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Studying abroad during college can be a life-changing experience for undergraduate and graduate students alike. No one knows this better than Rutgers-Newark History Professor Gary Farney, who for six summers has led a Rutgers summer study-abroad program in Greece.
This past summer, he started an archaeological field school in Italy, providing a rare multi-year opportunity for NCAS students and others to gain hands-on experience in surveying, excavation and conservation.
“To my knowledge, archaeological digs have been infrequent at Rutgers,” says Farney. “There have been several seasons of field work by the Anthropology Department in New Brunswick, but that kind of work is a bit different.”
So Farney, whose expertise lies in Roman history, numismatics and material culture, created the Upper Sabina Tiberina Archaeological Field School. In its inaugural summer, it drew nine students, along with an experienced staff of seven academics and archeology-and-conservation experts from major universities and organizations around the U.S. and Italy.
Digging for Knowledge
They began excavating a Roman Republican villa site at Vacone, in the Upper Sabina Tiberina region of Italy, about 40 miles northwest of Rome, while living in the small nearby village of Casperia.
The project, which will span several years, attempts to discern Roman settlement and land-use in this region during the middle and late Roman Republic (third to first century B.C.E.), which may have served as a model for later Roman expansion and exploitation in the rest of Italy and Europe
Farney ‘s team got geophysical surveying help from the Rutgers-Newark’s Department of Earth and Environmental Sciences (EES), who used ground-penetrating radar to determine roughly what man-made objects were one-to-two meters below ground at the site before excavation began.
“This is crucial work requiring a certain level of expertise,” says Farney, “and I can’t thank EES enough.”
They found traces of Roman life spanning many centuries, starting with two villas, one from the first century A.D., the other from the first century B.C.E., which lay under a mosaic floor that had been untouched since Italian archaeologists first discovered it in the 1980s. The team also discovered a child’s skeleton fully intact in what appeared to be a burial tomb, and ceramics and remnants of what they believe to be a vineyard dating to the medieval period.
A Wealth of Experience
Farney, who is chairperson of Rutgers-Newark’s Department of History and Director of the Program in Ancient and Medieval Civilizations, is no stranger to excavations. As a grad student, he had excavated three Italian sites, and he’d been longing to return since the publication of his first book on ancient Italic ethnic groups.
He’s also no stranger to setting up study-abroad programs for Rutgers-Newark and NCAS students. From 2005 to 2010, Farney organized and led summer archeological and art-history tours of Greece through the Rutgers Study Abroad office.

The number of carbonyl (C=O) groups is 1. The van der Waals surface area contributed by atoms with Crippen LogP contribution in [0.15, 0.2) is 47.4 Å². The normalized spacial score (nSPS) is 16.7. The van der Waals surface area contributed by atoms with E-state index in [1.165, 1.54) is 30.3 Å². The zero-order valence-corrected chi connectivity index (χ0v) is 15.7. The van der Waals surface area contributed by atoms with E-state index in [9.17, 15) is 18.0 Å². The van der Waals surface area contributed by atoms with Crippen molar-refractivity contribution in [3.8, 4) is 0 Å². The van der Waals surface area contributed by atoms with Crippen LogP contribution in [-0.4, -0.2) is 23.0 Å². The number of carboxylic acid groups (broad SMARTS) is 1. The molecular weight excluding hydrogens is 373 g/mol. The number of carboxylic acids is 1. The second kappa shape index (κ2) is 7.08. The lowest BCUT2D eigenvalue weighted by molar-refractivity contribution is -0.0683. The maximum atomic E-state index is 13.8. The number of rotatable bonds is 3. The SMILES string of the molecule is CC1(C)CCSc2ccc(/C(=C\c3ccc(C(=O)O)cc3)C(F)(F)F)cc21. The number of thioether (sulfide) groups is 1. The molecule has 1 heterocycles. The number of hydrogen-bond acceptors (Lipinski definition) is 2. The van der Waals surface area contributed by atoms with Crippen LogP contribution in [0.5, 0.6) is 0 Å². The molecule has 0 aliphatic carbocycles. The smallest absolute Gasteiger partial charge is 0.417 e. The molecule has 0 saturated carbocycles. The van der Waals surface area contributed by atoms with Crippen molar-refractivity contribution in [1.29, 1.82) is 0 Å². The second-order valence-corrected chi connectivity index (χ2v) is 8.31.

In this regard, Farney has set himself apart.
“Newark faculty and students aren’t involved with Study Abroad all that much. It's always been a passion of mine to change this,” says Farney. “Providing opportunities for students to be abroad helps create a global campus here at Newark.”
Of the nine students who studied abroad with Farney this summer, four were from Rutgers-Newark (three undergraduates and one graduate student). Of those, three represented NCAS.
Undergraduates from Rutgers-New Brunswick and Villanova University rounded out the group. All of the participants received six course-credits from Rutgers’ Office of Study Abroad, which sponsored the field school along with the Departments of History and Earth and Environmental Sciences at Rutgers-Newark and the American Academy in Rome.
Sara Ketterer, a senior from Little Falls, N.J., majoring in ancient history, represented NCAS at the field school. For her it was a dream come true.
“I’ve always wanted to go on an archaeological dig since I was a child,” says Ketterer. “It was amazing to see Roman mosaic floors I’d read about and to see how much work goes into a dig. For anybody even considering archaeology, this hands-on experience gives you an idea what’s in store for you.”
Farney believes his summer field school is set apart in still other ways.
Giving undergraduates a chance to dig with active instruction, to learn how to run a total station, or to draw and map out a site were important. He also wanted to offer conservation and preservation instruction, especially to graduate students.
“It’s rare to get instruction in conserving ancient objects and material by a professional conservator in the field,” says Farney. “This could draw students who are interested in material culture, public history or museum studies into the Rutgers-Newark fold.”
Past participants in the Upper Sabina Tiberina Archaeological Field School may receive internship credits in the future. Those interested in participating for the first time can contact Professor Farney directly at email@example.com.
Photos courtesy of Anna Scime